On March 27, 2015, Turner appeared before the court and the state's plea offer was read into the record. The state offered to allow Turner to plead guilty to the reduced misdemeanor charge of resisting an officer, with a six-month suspended sentence and one year of supervised probation. Turner confirmed to the court that his attorney had communicated the state's plea offer to him, but he declined the offer and chose to proceed to trial.

         At trial, Sergeant White testified that he was not injured by Turner and that he did not feel threatened by Turner's actions. Sergeant White stated that he had a safety interest in cuffing Turner because the dorm room was small, and he was not sure what was located in the room that Turner could have grabbed. Sergeant White also testified that he believed Turner was trying to resist being handcuffed and not trying to injure him. He later conceded, however, that he did not actually know what Turner intended. Sergeant White agreed with the state's argument that Turner had to know that the loose right hand cuff was attached to the cuff already on his left wrist when he jerked his arm free. Sergeant White stated that Turner's snatching and whipping around of the loose cuff was also a concern because it could have been an attempt by Turner to injure him. Sergeant White testified that he knew of two instances where an officer was gruesomely injured with handcuffs.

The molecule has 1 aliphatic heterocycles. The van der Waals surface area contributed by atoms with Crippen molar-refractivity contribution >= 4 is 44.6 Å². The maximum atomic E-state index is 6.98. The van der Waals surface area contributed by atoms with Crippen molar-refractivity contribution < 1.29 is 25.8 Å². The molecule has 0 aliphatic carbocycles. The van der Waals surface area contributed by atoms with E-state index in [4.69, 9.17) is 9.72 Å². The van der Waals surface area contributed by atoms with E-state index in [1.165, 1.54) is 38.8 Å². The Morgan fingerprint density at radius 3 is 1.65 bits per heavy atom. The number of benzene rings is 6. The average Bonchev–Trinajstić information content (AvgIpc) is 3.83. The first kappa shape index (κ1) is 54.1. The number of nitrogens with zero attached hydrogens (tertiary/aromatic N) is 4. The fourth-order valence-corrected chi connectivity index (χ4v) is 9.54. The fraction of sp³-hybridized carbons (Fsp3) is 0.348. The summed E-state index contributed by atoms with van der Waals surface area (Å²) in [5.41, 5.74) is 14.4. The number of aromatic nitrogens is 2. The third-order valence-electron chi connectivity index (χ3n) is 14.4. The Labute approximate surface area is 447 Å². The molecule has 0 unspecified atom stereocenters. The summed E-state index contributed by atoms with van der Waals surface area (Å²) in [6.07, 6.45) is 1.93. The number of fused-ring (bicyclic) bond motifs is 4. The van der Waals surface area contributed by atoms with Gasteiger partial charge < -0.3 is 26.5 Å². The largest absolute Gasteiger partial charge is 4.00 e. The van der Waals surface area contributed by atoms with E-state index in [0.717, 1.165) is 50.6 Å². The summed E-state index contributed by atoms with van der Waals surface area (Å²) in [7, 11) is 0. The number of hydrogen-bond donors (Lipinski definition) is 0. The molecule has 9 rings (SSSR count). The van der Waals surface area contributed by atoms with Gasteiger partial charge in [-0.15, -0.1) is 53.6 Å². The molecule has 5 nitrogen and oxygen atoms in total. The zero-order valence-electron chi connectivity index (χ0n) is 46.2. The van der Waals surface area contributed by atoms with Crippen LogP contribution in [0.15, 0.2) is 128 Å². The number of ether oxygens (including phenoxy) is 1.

Officer Harmon testified that Turner was twisting and flailing his left arm around in a dangerous manner. Officer Harmon conceded that Turner did not swing at Sergeant White or attack either of them. However, Officer Harmon believed Turner's combativeness could have led to one or both of the officers being injured. He testified that Turner's actions indicated that he did not want to be arrested or handcuffed and that this constituted resistance. Officer Harmon also testified that the metal handcuffs are dangerous because they are heavy and have a serrated edge, so swinging them around could cause an injury.

         The trial court advised Turner of his right to remain silent and his right to testify; Turner chose to testify. Turner testified that he had obtained a degree in biology from GSU and that he was working to earn money to attend pharmacy school. He testified that he had never been handcuffed, arrested, or convicted of any crime.

         Turner testified that when he heard the officers knocking, he opened the door to find Officer Harmon, with a Taser in his hand, and Sergeant White, who told him to turn around.[2] Turner stated that as Sergeant White pulled his left arm behind his back, Sergeant White threw him onto the bed and lay on top of him, pinning Turner's right arm underneath him. Turner testified that he squirmed and wriggled to free his right arm, and Sergeant White then cuffed his right wrist. He testified that he never hit or attempted to hit Sergeant White, nor did he ever try to ...